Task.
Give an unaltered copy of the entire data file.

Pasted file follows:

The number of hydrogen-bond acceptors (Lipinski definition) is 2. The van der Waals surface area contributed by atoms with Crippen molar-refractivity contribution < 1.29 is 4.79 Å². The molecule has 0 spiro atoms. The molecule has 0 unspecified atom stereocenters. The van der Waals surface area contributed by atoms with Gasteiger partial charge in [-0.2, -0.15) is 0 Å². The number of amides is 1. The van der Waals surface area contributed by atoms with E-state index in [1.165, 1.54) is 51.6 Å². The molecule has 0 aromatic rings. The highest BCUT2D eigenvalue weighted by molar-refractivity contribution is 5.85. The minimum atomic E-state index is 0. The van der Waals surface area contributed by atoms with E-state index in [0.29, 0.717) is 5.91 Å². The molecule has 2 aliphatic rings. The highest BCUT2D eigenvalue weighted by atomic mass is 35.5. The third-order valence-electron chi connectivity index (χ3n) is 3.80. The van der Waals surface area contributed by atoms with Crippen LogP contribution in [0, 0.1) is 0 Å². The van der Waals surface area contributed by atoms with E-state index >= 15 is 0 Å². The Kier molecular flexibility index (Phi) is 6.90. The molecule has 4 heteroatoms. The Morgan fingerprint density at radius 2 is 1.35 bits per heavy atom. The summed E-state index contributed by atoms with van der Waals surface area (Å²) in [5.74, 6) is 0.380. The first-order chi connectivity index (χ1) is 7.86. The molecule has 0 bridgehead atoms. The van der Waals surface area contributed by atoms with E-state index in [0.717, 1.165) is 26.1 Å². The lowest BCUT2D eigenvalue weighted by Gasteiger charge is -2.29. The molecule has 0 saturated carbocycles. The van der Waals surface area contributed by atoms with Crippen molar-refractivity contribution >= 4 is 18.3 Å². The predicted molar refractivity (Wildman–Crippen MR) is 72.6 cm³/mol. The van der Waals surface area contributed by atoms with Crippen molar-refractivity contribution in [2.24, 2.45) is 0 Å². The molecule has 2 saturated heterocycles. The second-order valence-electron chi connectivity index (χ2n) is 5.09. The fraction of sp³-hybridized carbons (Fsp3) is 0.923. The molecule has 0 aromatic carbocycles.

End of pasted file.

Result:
The number of hydrogen-bond acceptors (Lipinski definition) is 2. The van der Waals surface area contributed by atoms with Crippen molar-refractivity contribution < 1.29 is 4.79 Å². The molecule has 0 spiro atoms. The molecule has 0 unspecified atom stereocenters. The van der Waals surface area contributed by atoms with Gasteiger partial charge in [-0.2, -0.15) is 0 Å². The number of amides is 1. The van der Waals surface area contributed by atoms with E-state index in [1.165, 1.54) is 51.6 Å². The molecule has 0 aromatic rings. The highest BCUT2D eigenvalue weighted by molar-refractivity contribution is 5.85. The minimum atomic E-state index is 0. The van der Waals surface area contributed by atoms with E-state index in [0.29, 0.717) is 5.91 Å². The molecule has 2 aliphatic rings. The highest BCUT2D eigenvalue weighted by atomic mass is 35.5. The third-order valence-electron chi connectivity index (χ3n) is 3.80. The van der Waals surface area contributed by atoms with Crippen LogP contribution in [0, 0.1) is 0 Å². The van der Waals surface area contributed by atoms with E-state index >= 15 is 0 Å². The Kier molecular flexibility index (Phi) is 6.90. The molecule has 4 heteroatoms. The Morgan fingerprint density at radius 2 is 1.35 bits per heavy atom. The summed E-state index contributed by atoms with van der Waals surface area (Å²) in [5.74, 6) is 0.380. The first-order chi connectivity index (χ1) is 7.86. The molecule has 0 bridgehead atoms. The van der Waals surface area contributed by atoms with E-state index in [0.717, 1.165) is 26.1 Å². The lowest BCUT2D eigenvalue weighted by Gasteiger charge is -2.29. The molecule has 0 saturated carbocycles. The van der Waals surface area contributed by atoms with Crippen molar-refractivity contribution >= 4 is 18.3 Å². The predicted molar refractivity (Wildman–Crippen MR) is 72.6 cm³/mol. The van der Waals surface area contributed by atoms with Crippen molar-refractivity contribution in [2.24, 2.45) is 0 Å². The molecule has 2 saturated heterocycles. The second-order valence-electron chi connectivity index (χ2n) is 5.09. The fraction of sp³-hybridized carbons (Fsp3) is 0.923. The molecule has 0 aromatic carbocycles.